THE RESTLESS SLEEP: INSIDE NEW YORK CITY'S COLD CASE SQUAD
Between 1985 and 2004, there were nearly 9,000 unsolved murders in New York City. The longer it takes to track down information and evidence about a murder, the more likely it is to go "cold," which often means the criminal goes free while the case is relegated to a back burner for lack of progress. In 1995, Jack Maple and Edward Norris came up with the idea that became New York City's Cold Case Squad, a group of detectives whose sole purpose was to examine file cases that had stalled and breathe new life into them in order to find the killer(s) and close the cases.
Stacy Horn has focused on several cases spanning fifty years: the 1951 strangulation of a young wife, the murder of a cop by a meat hook in 1979, the killing of a misfit girl in 1988, and a couple murdered in front of their three young sons in a 1996 drug-related incident. Horn does a good job of switching back and forth between the development of the Cold Case Squad and the details of the crimes and their related investigations. Her account of NYPD politics is riveting and insightful, and her take on the city's unsung heroes is clear-eyed and realistic.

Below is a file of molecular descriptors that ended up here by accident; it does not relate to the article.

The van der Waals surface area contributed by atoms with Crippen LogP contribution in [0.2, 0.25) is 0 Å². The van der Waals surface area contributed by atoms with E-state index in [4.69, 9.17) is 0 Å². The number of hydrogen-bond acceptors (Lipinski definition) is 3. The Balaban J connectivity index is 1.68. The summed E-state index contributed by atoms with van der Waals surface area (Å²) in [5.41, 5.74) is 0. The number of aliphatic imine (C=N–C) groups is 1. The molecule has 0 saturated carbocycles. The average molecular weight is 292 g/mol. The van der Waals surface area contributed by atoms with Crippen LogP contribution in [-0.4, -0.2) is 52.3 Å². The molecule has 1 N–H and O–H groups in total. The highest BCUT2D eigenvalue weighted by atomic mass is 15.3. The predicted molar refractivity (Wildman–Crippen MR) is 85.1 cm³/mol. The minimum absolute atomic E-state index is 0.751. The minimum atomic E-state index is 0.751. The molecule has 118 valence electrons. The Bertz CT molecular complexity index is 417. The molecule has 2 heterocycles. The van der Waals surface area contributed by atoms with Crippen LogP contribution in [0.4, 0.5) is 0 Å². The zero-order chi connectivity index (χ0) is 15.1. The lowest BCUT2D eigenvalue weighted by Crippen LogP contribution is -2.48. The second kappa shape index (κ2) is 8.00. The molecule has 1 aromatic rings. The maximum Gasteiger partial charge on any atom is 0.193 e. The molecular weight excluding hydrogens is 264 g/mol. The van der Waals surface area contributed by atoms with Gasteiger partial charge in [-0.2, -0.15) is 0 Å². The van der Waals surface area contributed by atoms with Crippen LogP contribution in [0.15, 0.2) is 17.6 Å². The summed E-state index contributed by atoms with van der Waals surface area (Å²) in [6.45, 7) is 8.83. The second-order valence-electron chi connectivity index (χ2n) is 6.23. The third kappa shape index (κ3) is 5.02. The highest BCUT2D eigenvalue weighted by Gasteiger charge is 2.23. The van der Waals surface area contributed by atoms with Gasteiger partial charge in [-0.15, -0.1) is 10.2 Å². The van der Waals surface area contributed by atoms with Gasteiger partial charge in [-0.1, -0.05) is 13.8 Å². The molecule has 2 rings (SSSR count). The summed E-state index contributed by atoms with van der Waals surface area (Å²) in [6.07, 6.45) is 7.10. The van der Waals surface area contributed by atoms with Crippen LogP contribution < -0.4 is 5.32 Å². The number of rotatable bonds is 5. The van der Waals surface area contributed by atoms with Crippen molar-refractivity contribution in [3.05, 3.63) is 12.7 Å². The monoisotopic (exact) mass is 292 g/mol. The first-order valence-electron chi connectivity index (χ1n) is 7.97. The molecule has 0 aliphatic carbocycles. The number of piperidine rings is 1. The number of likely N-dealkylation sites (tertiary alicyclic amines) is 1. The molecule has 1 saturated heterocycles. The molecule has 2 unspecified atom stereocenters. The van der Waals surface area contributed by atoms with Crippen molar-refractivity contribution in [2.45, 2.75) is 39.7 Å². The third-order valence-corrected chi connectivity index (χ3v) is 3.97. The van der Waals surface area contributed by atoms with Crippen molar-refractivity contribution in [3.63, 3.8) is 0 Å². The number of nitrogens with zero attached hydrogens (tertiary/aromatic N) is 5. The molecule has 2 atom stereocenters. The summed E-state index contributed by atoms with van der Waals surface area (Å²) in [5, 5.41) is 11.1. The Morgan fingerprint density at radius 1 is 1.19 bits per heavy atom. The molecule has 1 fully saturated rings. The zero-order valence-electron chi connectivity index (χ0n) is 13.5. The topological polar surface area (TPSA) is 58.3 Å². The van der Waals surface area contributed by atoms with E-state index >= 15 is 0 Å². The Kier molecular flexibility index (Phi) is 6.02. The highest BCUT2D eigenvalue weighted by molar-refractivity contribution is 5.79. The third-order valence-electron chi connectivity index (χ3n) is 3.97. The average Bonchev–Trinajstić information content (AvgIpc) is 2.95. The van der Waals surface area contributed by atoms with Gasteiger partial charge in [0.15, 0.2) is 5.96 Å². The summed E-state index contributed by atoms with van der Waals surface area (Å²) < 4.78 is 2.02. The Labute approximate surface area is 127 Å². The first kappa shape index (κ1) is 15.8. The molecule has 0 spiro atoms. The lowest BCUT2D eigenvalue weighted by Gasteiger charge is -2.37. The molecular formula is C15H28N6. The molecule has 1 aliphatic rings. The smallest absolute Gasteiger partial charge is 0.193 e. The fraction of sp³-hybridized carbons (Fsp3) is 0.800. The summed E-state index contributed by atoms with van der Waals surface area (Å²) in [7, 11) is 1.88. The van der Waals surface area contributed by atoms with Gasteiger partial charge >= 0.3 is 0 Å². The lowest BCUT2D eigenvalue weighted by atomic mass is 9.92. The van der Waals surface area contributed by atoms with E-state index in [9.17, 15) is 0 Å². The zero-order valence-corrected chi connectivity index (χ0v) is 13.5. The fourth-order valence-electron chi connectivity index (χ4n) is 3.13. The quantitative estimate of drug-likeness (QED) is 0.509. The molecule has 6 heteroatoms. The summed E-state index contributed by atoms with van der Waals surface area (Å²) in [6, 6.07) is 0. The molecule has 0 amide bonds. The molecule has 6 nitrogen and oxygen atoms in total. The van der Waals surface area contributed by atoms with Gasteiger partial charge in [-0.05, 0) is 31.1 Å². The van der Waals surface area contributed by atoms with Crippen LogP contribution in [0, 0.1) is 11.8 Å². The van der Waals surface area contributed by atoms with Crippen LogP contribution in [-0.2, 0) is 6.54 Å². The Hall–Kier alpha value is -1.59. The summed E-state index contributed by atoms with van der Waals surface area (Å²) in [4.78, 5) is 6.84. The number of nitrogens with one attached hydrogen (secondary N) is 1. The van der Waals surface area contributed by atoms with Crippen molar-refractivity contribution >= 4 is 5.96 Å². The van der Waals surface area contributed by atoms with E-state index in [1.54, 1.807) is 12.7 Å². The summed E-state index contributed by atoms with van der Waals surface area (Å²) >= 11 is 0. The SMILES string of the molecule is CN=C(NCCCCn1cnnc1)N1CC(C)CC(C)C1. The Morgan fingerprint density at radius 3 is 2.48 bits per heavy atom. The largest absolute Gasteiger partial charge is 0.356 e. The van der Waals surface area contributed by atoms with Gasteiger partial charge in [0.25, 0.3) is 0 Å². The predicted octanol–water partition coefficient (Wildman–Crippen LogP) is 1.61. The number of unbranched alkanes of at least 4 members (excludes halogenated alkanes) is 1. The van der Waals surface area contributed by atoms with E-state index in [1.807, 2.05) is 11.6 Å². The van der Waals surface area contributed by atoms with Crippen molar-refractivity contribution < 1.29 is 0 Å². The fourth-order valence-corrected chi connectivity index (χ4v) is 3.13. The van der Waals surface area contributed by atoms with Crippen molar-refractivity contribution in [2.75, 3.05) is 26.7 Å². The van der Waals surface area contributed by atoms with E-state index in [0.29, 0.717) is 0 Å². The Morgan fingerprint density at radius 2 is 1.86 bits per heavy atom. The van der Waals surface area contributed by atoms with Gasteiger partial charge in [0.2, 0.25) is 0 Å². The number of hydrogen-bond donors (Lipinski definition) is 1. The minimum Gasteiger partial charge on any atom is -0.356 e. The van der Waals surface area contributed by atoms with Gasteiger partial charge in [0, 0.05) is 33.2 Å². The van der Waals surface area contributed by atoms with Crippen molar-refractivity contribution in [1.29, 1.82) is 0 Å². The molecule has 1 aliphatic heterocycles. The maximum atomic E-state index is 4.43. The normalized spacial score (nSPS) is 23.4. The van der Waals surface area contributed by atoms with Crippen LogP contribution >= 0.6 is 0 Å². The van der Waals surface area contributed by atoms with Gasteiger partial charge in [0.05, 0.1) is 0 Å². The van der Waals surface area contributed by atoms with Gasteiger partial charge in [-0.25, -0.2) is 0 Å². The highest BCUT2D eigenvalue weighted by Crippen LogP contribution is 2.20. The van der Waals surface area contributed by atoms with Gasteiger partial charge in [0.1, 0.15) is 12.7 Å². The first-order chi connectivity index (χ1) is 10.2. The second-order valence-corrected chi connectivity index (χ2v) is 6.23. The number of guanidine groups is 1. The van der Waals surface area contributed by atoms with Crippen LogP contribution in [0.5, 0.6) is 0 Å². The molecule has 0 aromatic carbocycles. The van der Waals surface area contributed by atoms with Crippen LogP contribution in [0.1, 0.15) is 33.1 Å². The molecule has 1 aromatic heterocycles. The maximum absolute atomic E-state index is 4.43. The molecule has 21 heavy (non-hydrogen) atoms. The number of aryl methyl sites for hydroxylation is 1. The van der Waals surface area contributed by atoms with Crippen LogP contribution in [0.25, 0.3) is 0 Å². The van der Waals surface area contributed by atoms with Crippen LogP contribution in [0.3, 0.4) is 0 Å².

Horn's prose is both compelling and easy to read, although some readers may be put off by her casual profanity. Each case is deftly introduced, and the victims, although clearly flawed, are nonetheless sympathetic figures. Horn is particularly adept at explaining the ins and outs of organized crime and its deterioration since its heyday. Readers will be invested in the outcome of the detectives' investigations and surprised at the differences between reality and popular TV crime shows. Ultimately, The Restless Sleep is a must-have addition to anyone's true crime library.